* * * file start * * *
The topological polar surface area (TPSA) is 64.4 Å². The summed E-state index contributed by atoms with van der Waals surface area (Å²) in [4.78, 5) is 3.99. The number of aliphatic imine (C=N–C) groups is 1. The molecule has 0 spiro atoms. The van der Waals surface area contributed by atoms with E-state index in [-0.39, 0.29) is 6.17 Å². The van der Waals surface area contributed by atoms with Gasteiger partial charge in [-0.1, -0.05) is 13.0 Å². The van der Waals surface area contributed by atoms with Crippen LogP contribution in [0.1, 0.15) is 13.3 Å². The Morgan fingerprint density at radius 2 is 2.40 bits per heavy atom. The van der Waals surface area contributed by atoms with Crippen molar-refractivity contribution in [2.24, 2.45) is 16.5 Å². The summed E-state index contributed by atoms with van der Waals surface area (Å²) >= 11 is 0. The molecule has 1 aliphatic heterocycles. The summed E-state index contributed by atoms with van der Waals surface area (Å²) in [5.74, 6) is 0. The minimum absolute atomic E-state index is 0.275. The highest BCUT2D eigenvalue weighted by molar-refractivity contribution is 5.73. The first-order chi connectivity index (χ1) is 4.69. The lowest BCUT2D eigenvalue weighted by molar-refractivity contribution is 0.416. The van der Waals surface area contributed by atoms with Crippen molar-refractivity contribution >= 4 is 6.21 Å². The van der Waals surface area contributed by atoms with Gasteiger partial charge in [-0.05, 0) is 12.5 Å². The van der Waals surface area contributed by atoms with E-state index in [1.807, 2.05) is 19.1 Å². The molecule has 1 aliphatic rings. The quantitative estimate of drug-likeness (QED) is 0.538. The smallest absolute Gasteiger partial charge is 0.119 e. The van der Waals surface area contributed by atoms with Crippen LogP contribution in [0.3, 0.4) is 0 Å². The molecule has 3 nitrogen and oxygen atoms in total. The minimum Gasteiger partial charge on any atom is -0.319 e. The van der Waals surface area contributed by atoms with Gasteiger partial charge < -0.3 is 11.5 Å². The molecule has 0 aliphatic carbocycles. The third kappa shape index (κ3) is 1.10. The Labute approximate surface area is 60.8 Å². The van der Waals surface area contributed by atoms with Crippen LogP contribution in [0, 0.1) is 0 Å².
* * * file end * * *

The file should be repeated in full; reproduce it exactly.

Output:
The topological polar surface area (TPSA) is 64.4 Å². The summed E-state index contributed by atoms with van der Waals surface area (Å²) in [4.78, 5) is 3.99. The number of aliphatic imine (C=N–C) groups is 1. The molecule has 0 spiro atoms. The van der Waals surface area contributed by atoms with E-state index in [-0.39, 0.29) is 6.17 Å². The van der Waals surface area contributed by atoms with Gasteiger partial charge in [-0.1, -0.05) is 13.0 Å². The van der Waals surface area contributed by atoms with Crippen LogP contribution in [0.1, 0.15) is 13.3 Å². The Morgan fingerprint density at radius 2 is 2.40 bits per heavy atom. The van der Waals surface area contributed by atoms with Crippen molar-refractivity contribution in [2.24, 2.45) is 16.5 Å². The summed E-state index contributed by atoms with van der Waals surface area (Å²) >= 11 is 0. The molecule has 1 aliphatic heterocycles. The summed E-state index contributed by atoms with van der Waals surface area (Å²) in [5.74, 6) is 0. The minimum absolute atomic E-state index is 0.275. The highest BCUT2D eigenvalue weighted by molar-refractivity contribution is 5.73. The first-order chi connectivity index (χ1) is 4.69. The lowest BCUT2D eigenvalue weighted by molar-refractivity contribution is 0.416. The van der Waals surface area contributed by atoms with Crippen molar-refractivity contribution >= 4 is 6.21 Å². The van der Waals surface area contributed by atoms with Gasteiger partial charge in [-0.05, 0) is 12.5 Å². The van der Waals surface area contributed by atoms with E-state index in [1.807, 2.05) is 19.1 Å². The molecule has 1 aliphatic rings. The quantitative estimate of drug-likeness (QED) is 0.538. The smallest absolute Gasteiger partial charge is 0.119 e. The van der Waals surface area contributed by atoms with Crippen LogP contribution in [0.3, 0.4) is 0 Å². The molecule has 3 nitrogen and oxygen atoms in total. The minimum Gasteiger partial charge on any atom is -0.319 e. The van der Waals surface area contributed by atoms with Gasteiger partial charge < -0.3 is 11.5 Å². The molecule has 0 aliphatic carbocycles. The third kappa shape index (κ3) is 1.10. The Labute approximate surface area is 60.8 Å². The van der Waals surface area contributed by atoms with Crippen LogP contribution in [0, 0.1) is 0 Å².